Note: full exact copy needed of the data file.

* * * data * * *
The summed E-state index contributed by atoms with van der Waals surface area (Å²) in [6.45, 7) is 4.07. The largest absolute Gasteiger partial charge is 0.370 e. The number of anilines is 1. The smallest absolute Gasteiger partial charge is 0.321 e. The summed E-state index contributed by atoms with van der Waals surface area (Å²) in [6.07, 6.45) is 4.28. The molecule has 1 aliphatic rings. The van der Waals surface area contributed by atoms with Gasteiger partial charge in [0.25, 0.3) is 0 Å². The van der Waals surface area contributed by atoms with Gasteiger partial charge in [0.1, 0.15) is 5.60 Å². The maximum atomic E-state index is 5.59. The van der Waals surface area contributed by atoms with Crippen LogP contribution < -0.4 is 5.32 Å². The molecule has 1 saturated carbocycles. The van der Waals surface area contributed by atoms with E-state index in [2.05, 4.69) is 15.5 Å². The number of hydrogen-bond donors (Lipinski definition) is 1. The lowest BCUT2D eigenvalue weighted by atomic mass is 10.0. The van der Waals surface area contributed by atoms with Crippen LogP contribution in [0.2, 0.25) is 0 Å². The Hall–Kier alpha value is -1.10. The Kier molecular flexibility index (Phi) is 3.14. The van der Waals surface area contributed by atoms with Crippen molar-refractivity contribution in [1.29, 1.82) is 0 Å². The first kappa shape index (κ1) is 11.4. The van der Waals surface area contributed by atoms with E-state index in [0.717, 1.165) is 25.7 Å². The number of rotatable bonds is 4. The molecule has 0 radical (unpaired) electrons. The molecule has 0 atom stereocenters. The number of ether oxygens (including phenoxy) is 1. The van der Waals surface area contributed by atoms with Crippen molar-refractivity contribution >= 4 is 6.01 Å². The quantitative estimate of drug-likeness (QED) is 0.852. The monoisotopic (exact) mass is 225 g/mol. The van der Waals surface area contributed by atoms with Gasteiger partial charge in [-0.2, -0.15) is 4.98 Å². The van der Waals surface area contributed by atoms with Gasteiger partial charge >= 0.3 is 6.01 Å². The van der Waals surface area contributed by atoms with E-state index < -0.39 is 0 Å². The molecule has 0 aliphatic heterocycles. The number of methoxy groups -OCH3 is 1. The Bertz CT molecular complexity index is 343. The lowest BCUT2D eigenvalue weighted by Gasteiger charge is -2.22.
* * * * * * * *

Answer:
The summed E-state index contributed by atoms with van der Waals surface area (Å²) in [6.45, 7) is 4.07. The largest absolute Gasteiger partial charge is 0.370 e. The number of anilines is 1. The smallest absolute Gasteiger partial charge is 0.321 e. The summed E-state index contributed by atoms with van der Waals surface area (Å²) in [6.07, 6.45) is 4.28. The molecule has 1 aliphatic rings. The van der Waals surface area contributed by atoms with Gasteiger partial charge in [0.25, 0.3) is 0 Å². The van der Waals surface area contributed by atoms with Gasteiger partial charge in [0.1, 0.15) is 5.60 Å². The maximum atomic E-state index is 5.59. The van der Waals surface area contributed by atoms with Crippen LogP contribution < -0.4 is 5.32 Å². The molecule has 1 saturated carbocycles. The van der Waals surface area contributed by atoms with E-state index in [2.05, 4.69) is 15.5 Å². The number of hydrogen-bond donors (Lipinski definition) is 1. The lowest BCUT2D eigenvalue weighted by atomic mass is 10.0. The van der Waals surface area contributed by atoms with Crippen LogP contribution in [0.2, 0.25) is 0 Å². The Hall–Kier alpha value is -1.10. The Kier molecular flexibility index (Phi) is 3.14. The van der Waals surface area contributed by atoms with Crippen molar-refractivity contribution in [1.29, 1.82) is 0 Å². The first kappa shape index (κ1) is 11.4. The van der Waals surface area contributed by atoms with E-state index in [0.717, 1.165) is 25.7 Å². The number of rotatable bonds is 4. The molecule has 0 radical (unpaired) electrons. The molecule has 0 atom stereocenters. The number of ether oxygens (including phenoxy) is 1. The van der Waals surface area contributed by atoms with Crippen molar-refractivity contribution >= 4 is 6.01 Å². The quantitative estimate of drug-likeness (QED) is 0.852. The monoisotopic (exact) mass is 225 g/mol. The van der Waals surface area contributed by atoms with Gasteiger partial charge in [-0.2, -0.15) is 4.98 Å². The van der Waals surface area contributed by atoms with Gasteiger partial charge >= 0.3 is 6.01 Å². The van der Waals surface area contributed by atoms with E-state index < -0.39 is 0 Å². The molecule has 0 aliphatic heterocycles. The number of methoxy groups -OCH3 is 1. The Bertz CT molecular complexity index is 343. The lowest BCUT2D eigenvalue weighted by Gasteiger charge is -2.22.